Where Large Hadrons Collide —

by Paul Preuss | The cancellation of the Superconducting Supercollider (SSC) in October 1993 was a blow to American physicists, but Berkeley Lab's George Trilling wasted no time looking backward. It happened that CERN, the European Laboratory for Particle Physics near Geneva, Switzerland, had proposed an accelerator called the Large Hadron Collider (LHC) to explore most of the same interesting physics as the SSC. "While the SSC would have had three times the LHC's energy, the LHC would partially compensate by having ten times the SSC's brightness," says Trilling of the CERN proton-proton collider, designed to operate at energies of seven TeV per beam. (TeV is short for Tera-electron volts, or trillion electron volts.) Unfortunately the LHC's cost was substantially more than CERN's European member nations were willing to commit.

Multinational collaborations on experiments at accelerators are common—detectors are paid for by the funding agencies of the people who build and use them—but the accelerators themselves are normally funded by their host country or region. In a departure from tradition, the CERN management invited nonmember states to participate financially and intellectually in the construction of the basic machine. "When the SSC died," Trilling says, "I was one of a group of people invited by the director of CERN to begin a discussion about potential involvement of the U.S."

Talks among representatives of the Department of Energy, the National Science Foundation, and CERN management began in 1995, soon after the LHC was formally approved by the CERN Council. Under terms approved by Congress and signed in December 1997 by Energy Secretary Federico Pe´┐Ża, National Science Foundation Director Neal Lane, CERN Council President Luciano Maiani, and CERN Director General Christopher Llewellyn Smith, the U.S. will invest $531 million in the accelerator and its two main detectors. About 85 percent of those funds will come from DOE and the remainder from NSF.

Others among the half dozen nonmembers who eventually signed on to help build the accelerator itself were Japan, Russia, and Canada. While the U.S. investment amounts to only ten percent of the LHC's cost including detectors, Americans will make up 20 percent of its users.

Berkeley Lab is a major player among the six national laboratories and five dozen American universities involved in the LHC. Through the Accelerator and Fusion Research Division, under the leadership of William Turner, the Lab is designing superconducting cable for the magnets in the main ring and will design and build cryogenics and quadrupole focusing magnets. And under the leadership of Gil Gilchriese of the Physics Division, the Lab is playing a crucial role in building the ATLAS detector.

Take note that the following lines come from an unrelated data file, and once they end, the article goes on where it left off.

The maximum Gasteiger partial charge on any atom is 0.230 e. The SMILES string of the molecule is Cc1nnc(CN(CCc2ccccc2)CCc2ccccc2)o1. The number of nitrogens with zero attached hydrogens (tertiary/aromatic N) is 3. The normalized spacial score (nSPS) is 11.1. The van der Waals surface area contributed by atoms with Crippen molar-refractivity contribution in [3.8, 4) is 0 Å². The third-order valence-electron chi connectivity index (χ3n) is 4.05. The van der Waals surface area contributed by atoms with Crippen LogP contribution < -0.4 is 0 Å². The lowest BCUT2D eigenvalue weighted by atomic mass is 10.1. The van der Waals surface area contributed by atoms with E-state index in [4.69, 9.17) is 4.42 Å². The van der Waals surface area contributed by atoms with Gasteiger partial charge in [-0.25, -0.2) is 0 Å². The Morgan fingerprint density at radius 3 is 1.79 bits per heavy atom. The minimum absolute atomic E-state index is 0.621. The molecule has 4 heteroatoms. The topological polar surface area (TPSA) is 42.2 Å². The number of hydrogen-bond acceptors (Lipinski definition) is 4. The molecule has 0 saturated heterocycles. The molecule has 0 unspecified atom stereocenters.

Although the words A Toroidal LHC ApparatuS were jury-rigged to fit, the acronym ATLAS really just means big. Over 13 meters long, 22 meters in diameter, weighing 7,000 tons, ATLAS will be bigger than some five-story buildings. Yet all the action starts in the 5-centimeter-wide beam pipe running through its center. There, 40 million times a second, dense bunches of protons traveling in opposite directions will meet: 20 collisions at each crossing, 100 particles per collision, a shower of debris including gamma rays, electrons, muons, and—signatures of quarks—hadronic jets in which evidence of many other species is found. For a few microseconds each bit of jetsam that spews from these astronomically numerous events will leave evidence of its passing in different types of particle detectors using millions of integrated circuits distributed throughout the experiment. Their tracks will betray the presence of otherwise invisible entities such as massive supersymmetric "sparticles" and Higgs bosons.

"We can study only a small fraction of these events, so we have to sift the possibilities like a miner panning for gold," says Gil Gilchriese, who heads the Berkeley Lab group working on the ATLAS Inner Detector. "We establish electronic filters so that nearly one billion collisions every second are quickly culled to 100,000 of interest—the rest are dumped. A more sophisticated filter reduces that 100,000 to a few thousand, and finally a 'farm' of hundreds of computers picks a hundred or so of those to record on tape, so they can be studied later."

To capture the raw events, ATLAS uses concentric layers of detectors—layers inside layers—wrapped around the beam line. Outermost are the muon detectors and the hadron and electromagnetic calorimeters, which record particle energies. For the muon detectors, toroidal air-core superconducting magnets create a strong magnetic field which bends the paths of charged particles according to their signs and momenta; the magnetic field for the Inner Detector is provided by a superconducting solenoid.

Next: Where Large Hadrons Collide: The Way to a Giant's Heart

— Desperately Seeking SUSY —
Desperately Seeking SUSY | What SUSY Can't Answer | Where Large Hadrons Collide: The Way to a Giant's Heart | The Higgs Boson

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